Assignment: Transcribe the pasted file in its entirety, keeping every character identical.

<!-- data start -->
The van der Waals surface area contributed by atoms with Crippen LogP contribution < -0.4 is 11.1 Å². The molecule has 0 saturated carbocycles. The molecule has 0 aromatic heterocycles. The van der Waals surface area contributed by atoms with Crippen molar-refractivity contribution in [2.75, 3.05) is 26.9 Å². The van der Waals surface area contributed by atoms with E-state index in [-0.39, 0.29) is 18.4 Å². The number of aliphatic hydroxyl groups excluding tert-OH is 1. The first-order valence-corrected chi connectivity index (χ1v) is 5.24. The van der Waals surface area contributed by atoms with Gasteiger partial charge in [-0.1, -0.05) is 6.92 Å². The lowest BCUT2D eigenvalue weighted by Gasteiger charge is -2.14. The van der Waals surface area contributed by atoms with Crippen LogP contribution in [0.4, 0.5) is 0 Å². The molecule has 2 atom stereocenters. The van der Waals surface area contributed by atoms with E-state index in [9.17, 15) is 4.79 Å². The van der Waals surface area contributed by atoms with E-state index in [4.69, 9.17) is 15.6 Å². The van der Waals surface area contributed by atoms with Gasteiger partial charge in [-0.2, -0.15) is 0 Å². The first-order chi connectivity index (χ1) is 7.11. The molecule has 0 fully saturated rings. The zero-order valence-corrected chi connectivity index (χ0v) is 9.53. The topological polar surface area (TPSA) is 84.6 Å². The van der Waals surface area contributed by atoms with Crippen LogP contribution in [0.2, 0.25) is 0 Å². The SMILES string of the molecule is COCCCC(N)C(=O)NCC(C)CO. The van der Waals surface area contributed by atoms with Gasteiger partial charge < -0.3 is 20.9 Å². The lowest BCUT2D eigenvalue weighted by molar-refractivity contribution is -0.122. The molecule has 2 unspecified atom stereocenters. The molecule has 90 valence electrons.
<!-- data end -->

The van der Waals surface area contributed by atoms with Crippen LogP contribution < -0.4 is 11.1 Å². The molecule has 0 saturated carbocycles. The molecule has 0 aromatic heterocycles. The van der Waals surface area contributed by atoms with Crippen molar-refractivity contribution in [2.75, 3.05) is 26.9 Å². The van der Waals surface area contributed by atoms with E-state index in [-0.39, 0.29) is 18.4 Å². The number of aliphatic hydroxyl groups excluding tert-OH is 1. The first-order valence-corrected chi connectivity index (χ1v) is 5.24. The van der Waals surface area contributed by atoms with Gasteiger partial charge in [-0.1, -0.05) is 6.92 Å². The lowest BCUT2D eigenvalue weighted by Gasteiger charge is -2.14. The van der Waals surface area contributed by atoms with Crippen LogP contribution in [0.4, 0.5) is 0 Å². The molecule has 2 atom stereocenters. The van der Waals surface area contributed by atoms with E-state index in [9.17, 15) is 4.79 Å². The van der Waals surface area contributed by atoms with E-state index in [4.69, 9.17) is 15.6 Å². The van der Waals surface area contributed by atoms with Gasteiger partial charge in [-0.2, -0.15) is 0 Å². The first-order chi connectivity index (χ1) is 7.11. The molecule has 0 fully saturated rings. The zero-order valence-corrected chi connectivity index (χ0v) is 9.53. The topological polar surface area (TPSA) is 84.6 Å². The van der Waals surface area contributed by atoms with Crippen LogP contribution in [0.2, 0.25) is 0 Å². The SMILES string of the molecule is COCCCC(N)C(=O)NCC(C)CO. The van der Waals surface area contributed by atoms with Gasteiger partial charge < -0.3 is 20.9 Å². The lowest BCUT2D eigenvalue weighted by molar-refractivity contribution is -0.122. The molecule has 2 unspecified atom stereocenters. The molecule has 90 valence electrons.